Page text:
DisinformationHow Disinformation Could Sway the 2020 Election
In 2016, Russian operatives used Facebook, Twitter and YouTube to sow division among American voters and boost Donald Trump’s presidential campaign. What the Russians used to accomplish this is called “disinformation,” which is false or misleading content intended to deceive or promote discord. Now, with the first presidential primary vote only five months away, the public should be aware of the sources and types of online disinformation likely to surface during the 2020 election.
What the Russians used to accomplish this is called “disinformation,” which is false or misleading content intended to deceive or promote discord. Now, with the first presidential primary vote only five months away, the public should be aware of the sources and types of online disinformation likely to surface during the 2020 election.
First, the Russians will be back. Don’t be reassured by the notorious Russian Internet Research Agency’s relatively negligible presence during last year’s midterm elections. The agency might have been keeping its powder dry in anticipation of the 2020 presidential race. And it helped that U.S. Cyber Command, an arm of the military, reportedly blocked the agency’s internet access for a few days right before the election in November 2018.
Temporarily shutting down the Internet Research Agency won’t be enough to stop the flow of harmful content. Lee Foster, who leads the disinformation team at the cybersecurity firm FireEye, told me in an interview that the agency is “a small component of the overall Russian operation,” which also includes Moscow’s military intelligence service and possibly other organizations. Over time, Foster said, “All of these actors rework their approaches and tactics.”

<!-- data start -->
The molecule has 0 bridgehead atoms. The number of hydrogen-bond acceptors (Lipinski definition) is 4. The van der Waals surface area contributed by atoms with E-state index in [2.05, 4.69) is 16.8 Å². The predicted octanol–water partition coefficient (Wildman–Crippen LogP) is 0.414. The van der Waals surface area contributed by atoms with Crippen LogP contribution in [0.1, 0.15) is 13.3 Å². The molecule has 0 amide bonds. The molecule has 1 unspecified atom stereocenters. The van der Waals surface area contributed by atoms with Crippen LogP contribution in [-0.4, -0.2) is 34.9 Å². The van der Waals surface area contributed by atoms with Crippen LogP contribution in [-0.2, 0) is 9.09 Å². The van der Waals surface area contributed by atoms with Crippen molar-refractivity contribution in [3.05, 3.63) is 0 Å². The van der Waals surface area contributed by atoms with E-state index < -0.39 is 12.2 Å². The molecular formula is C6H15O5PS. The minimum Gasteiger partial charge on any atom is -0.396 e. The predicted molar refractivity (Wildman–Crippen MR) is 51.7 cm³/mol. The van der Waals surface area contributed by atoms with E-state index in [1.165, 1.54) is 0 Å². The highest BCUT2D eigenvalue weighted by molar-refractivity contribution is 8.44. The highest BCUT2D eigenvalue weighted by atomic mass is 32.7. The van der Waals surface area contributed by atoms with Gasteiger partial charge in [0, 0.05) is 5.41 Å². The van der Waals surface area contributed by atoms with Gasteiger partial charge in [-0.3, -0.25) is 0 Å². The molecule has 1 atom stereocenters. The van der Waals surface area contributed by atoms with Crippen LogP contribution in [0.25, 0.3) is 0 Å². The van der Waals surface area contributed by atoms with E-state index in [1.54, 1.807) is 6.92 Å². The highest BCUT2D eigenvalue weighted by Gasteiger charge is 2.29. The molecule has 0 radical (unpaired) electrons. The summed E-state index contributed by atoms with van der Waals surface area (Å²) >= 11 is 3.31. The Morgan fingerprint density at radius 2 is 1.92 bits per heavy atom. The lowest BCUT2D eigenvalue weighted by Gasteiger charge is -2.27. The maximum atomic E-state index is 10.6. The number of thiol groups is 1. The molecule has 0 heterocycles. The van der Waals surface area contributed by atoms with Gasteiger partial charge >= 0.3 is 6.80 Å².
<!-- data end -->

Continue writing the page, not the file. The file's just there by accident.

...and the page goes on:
And there’s more to fear than just the Russians. I’m the author of a new report on disinformation and the 2020 election published by the New York University Stern Center for Business and Human Rights. In the report, I predict that the Russians won’t be alone in spreading disinformation in 2020. Their most likely imitator will be Iran, especially if hostility between Tehran and Washington continues to mount.
Disinformation Isn’t Just Russian
In May, acting on a tip from FireEye, Facebook took down nearly 100 Iranian-related accounts, pages and groups. The Iranian network had used fake American identities to espouse both conservative and liberal political views, while also promoting extremely divisive anti-Saudi, anti-Israel and pro-Palestinian themes.
As Senate Intelligence Committee co-chair Mark Warner, a Virginia Democrat, has said, “The Iranians are now following the Kremlin’s playbook.”
While foreign election interference has dominated discussion of disinformation, most intentionally false content targeting U.S. social media is generated by domestic sources.